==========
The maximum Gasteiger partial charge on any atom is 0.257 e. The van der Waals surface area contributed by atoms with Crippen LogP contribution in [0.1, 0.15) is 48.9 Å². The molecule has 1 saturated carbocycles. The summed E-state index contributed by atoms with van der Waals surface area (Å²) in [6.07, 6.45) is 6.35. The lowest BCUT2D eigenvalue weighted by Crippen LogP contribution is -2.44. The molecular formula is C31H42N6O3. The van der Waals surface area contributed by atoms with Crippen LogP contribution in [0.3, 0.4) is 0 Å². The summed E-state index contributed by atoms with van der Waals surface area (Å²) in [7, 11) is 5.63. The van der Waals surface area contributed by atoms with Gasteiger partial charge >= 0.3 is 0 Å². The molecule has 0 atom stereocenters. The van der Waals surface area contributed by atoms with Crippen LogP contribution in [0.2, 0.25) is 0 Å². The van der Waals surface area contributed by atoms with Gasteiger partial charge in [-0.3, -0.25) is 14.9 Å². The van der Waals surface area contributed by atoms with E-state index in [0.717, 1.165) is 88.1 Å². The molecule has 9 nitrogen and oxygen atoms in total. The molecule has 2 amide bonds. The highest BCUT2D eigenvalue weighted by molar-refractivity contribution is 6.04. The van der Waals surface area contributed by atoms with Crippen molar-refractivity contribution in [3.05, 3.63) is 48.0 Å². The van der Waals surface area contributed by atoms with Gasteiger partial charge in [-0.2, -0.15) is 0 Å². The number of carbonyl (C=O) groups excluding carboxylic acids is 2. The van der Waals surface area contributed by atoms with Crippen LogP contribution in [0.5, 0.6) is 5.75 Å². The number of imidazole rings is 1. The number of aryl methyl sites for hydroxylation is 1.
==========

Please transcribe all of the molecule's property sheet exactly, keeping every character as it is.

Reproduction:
The maximum Gasteiger partial charge on any atom is 0.257 e. The van der Waals surface area contributed by atoms with Crippen LogP contribution in [0.1, 0.15) is 48.9 Å². The molecule has 1 saturated carbocycles. The summed E-state index contributed by atoms with van der Waals surface area (Å²) in [6.07, 6.45) is 6.35. The lowest BCUT2D eigenvalue weighted by Crippen LogP contribution is -2.44. The molecular formula is C31H42N6O3. The van der Waals surface area contributed by atoms with Crippen LogP contribution in [0.3, 0.4) is 0 Å². The summed E-state index contributed by atoms with van der Waals surface area (Å²) in [7, 11) is 5.63. The van der Waals surface area contributed by atoms with Gasteiger partial charge >= 0.3 is 0 Å². The molecule has 0 atom stereocenters. The van der Waals surface area contributed by atoms with Crippen LogP contribution in [0.2, 0.25) is 0 Å². The van der Waals surface area contributed by atoms with Gasteiger partial charge in [-0.3, -0.25) is 14.9 Å². The van der Waals surface area contributed by atoms with E-state index in [0.717, 1.165) is 88.1 Å². The molecule has 9 nitrogen and oxygen atoms in total. The molecule has 2 amide bonds. The highest BCUT2D eigenvalue weighted by molar-refractivity contribution is 6.04. The van der Waals surface area contributed by atoms with Crippen molar-refractivity contribution in [3.05, 3.63) is 48.0 Å². The van der Waals surface area contributed by atoms with Gasteiger partial charge in [-0.2, -0.15) is 0 Å². The number of carbonyl (C=O) groups excluding carboxylic acids is 2. The van der Waals surface area contributed by atoms with Crippen LogP contribution in [0.5, 0.6) is 5.75 Å². The number of imidazole rings is 1. The number of aryl methyl sites for hydroxylation is 1.